Ostional National Wildlife Refuge

The Ostional National Wildlife Refuge was established in 1984,[8] and it includes Pelada (described above), Guiones, Nosara, and Ostional beaches (Figure 1). Of these only Ostional Beach is considered to be an arribada or mass nesting beach. Based on estimates over a study period of 2006-2010 a single arribada event at the Ostional Beach can attract up to 476,550 egg-laying females.[9] Given that the WWF estimates approximately 800,000 egg-laying females exist in the world today, it is expected that Ostional is one of the most important areas in the world for nesting of the olive ridley turtle.

Figure 1. Map of Ostional National Wildlife Refuge. The refuge is highlighted in green and includes the beaches of Ostional, Pelada, and Guiones.
Figure 1. Map of Ostional National Wildlife Refuge. The refuge is highlighted in green and includes the beaches of Ostional, Pelada, and Guiones.

Fascinatingly, Ostional Beach is not large enough to accommodate all of the turtles who nest there, so some of the first eggs to be laid are crushed by the digging activity of turtles who arrive later to nest. Aside from being one of the most important sites for olive ridley nesting, Ostional is also the only beach in the world that has instituted a program for legal harvesting of eggs.[10] The Ostional Development Association and biologists from the Tempisque Conservation Area oversee the removal of eggs by Ostional locals during the first 48 hours of nesting that may have otherwise been destroyed. After the 48-hour period, human nest take is prohibited. However, mortality may remain high due to high nest destiny, microbes, and high nest temperatures.[9] This legal egg take program does not extend to Pelada beach, where nest density is much lower.

Visual Surveys

Data was collected by citizen scientists using visual beach surveys of Pelada beach between 2015 and 2018. Over the course of the study, there was minimum interference with the natural environment, and no manipulation of turtles or eggs. All volunteers were trained using a standard presentation with diagrams to identify sea turtle species and their tracks. They were asked to walk the beach in the morning and report any activity via an electronic form (Appendix A). TortuGuiones asks volunteers to report all sightings of sea turtle nests, hatchlings, and adults. However, reports of live or dead sea turtles were set aside, as they do not help to answer the question of nest destinies.

According to local biologist and the President of TortuGuiones, Vanessa Bézy, sea turtle eggs on Pelada beach are generally either poached the night they are laid or left undisturbed to hatch. This is likely due to two things: (1) the majority of poaching occurs at night when the beach is not populated, and (2) people who harvest eggs illegally rely on the sea turtles’ tracks in the sand to locate their buried nests, but these tracks are washed away by the tide within twelve hours of the eggs being laid. This leaves eggs most vulnerable the night they are laid. Visual beach surveys were conducted early in the morning in order to avoid confrontation while maximizing the chance of observing the sea turtle tracks before they are washed away.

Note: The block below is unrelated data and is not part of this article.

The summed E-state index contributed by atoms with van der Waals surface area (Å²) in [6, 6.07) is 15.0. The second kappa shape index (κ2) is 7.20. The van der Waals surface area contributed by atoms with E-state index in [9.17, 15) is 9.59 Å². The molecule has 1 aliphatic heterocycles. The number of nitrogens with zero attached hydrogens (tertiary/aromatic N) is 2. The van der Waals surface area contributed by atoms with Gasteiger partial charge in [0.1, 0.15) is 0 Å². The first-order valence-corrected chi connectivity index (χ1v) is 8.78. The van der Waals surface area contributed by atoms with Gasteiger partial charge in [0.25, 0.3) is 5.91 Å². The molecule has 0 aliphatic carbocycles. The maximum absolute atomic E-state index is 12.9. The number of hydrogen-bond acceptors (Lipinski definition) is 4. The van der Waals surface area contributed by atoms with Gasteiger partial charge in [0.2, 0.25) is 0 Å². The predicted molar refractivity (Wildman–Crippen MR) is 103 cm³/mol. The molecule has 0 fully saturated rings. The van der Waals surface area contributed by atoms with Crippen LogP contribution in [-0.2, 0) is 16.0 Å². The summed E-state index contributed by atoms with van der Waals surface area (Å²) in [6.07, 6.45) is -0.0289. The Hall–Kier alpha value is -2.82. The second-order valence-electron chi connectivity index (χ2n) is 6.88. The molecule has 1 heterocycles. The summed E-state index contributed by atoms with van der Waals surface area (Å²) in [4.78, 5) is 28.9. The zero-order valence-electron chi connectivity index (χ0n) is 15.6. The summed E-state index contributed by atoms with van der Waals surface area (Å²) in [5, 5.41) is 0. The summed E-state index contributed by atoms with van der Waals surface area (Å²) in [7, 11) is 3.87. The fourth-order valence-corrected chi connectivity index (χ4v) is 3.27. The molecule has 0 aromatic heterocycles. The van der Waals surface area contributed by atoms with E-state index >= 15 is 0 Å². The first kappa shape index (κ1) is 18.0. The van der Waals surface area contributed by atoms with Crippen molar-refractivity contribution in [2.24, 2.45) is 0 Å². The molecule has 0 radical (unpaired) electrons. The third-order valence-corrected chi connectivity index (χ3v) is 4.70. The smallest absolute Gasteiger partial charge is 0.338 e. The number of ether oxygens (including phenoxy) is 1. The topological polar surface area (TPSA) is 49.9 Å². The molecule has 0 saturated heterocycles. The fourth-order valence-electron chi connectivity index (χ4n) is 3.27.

Once located using tracks (Figure 2), each nest was then classified as undisturbed, poached, or predated based on the presence of the following predefined characteristics which were established by TortuGuiones founder and Nosara resident marine biologist Vanessa Bézy and employed by all citizen scientists who contributed to data collection as well as the author:

Incubating - nest in natural, unaltered condition, no exposed eggs or holes

Poached - footprints, poke marks, a stick, and/or motorized vehicle tracks

Depredated - paw prints, claw marks, exposed eggs, broken eggshells, dogs encountered eating eggs and/or hatchlings

Figure 2. Examples of olive ridley tracks photographed on Pelada beach by the author on November 2, 2018.
Figure 2. Examples of olive ridley tracks photographed on Pelada beach by the author on November 2, 2018.

Photographic records of tracks and nests were taken whenever possible by all surveyors but were not required in volunteers’ reports. Tracks from false crawls, which occur when a sea turtle crawls onto the beach but goes back to the water without digging a nest or laying eggs, were not recorded.

Results

Fifty-two olive ridley nests were identified on Pelada beach and classified as poached, depredated, incubating, or “not sure” during a study period of approximately three years. Twenty-two nests were classified as poached and four were classified as depredated (Appendix B – Table 1). Nineteen were classified as undisturbed. Seven nests were reported as “not sure.” For the purpose of data analysis, only the forty-five nests which were classified as either poached, depredated, or incubating were considered.

Figure 3 below shows the percent distribution of nest fates by observed category including ”not sure” which was recorded when the observer could not confidently identify the condition. Based on survey results where the observer confidently identified the nest fate, 42% of nests were undisturbed, 49% were poached, and another 9% were depredated. It can be said with 95% confidence that 35 to 80% of nests on Pelada beach are either poached or depredated (Appendix B – Table 2). Although the conclusion is not precise it demonstrates that a sufficient percentage of nests are being interrupted to justify taking measures to prevent poaching and depredation by domesticated animals.

Figure 3. Destiny Frequency (%) of Olive Ridley (Lepidochelys olivacea) Nests on Pelada beach, Guanacaste, Costa Rica, according to visual surveys between December 2015 and November 2018. n = 52. Nests classified as “Not Sure” are included in this figure.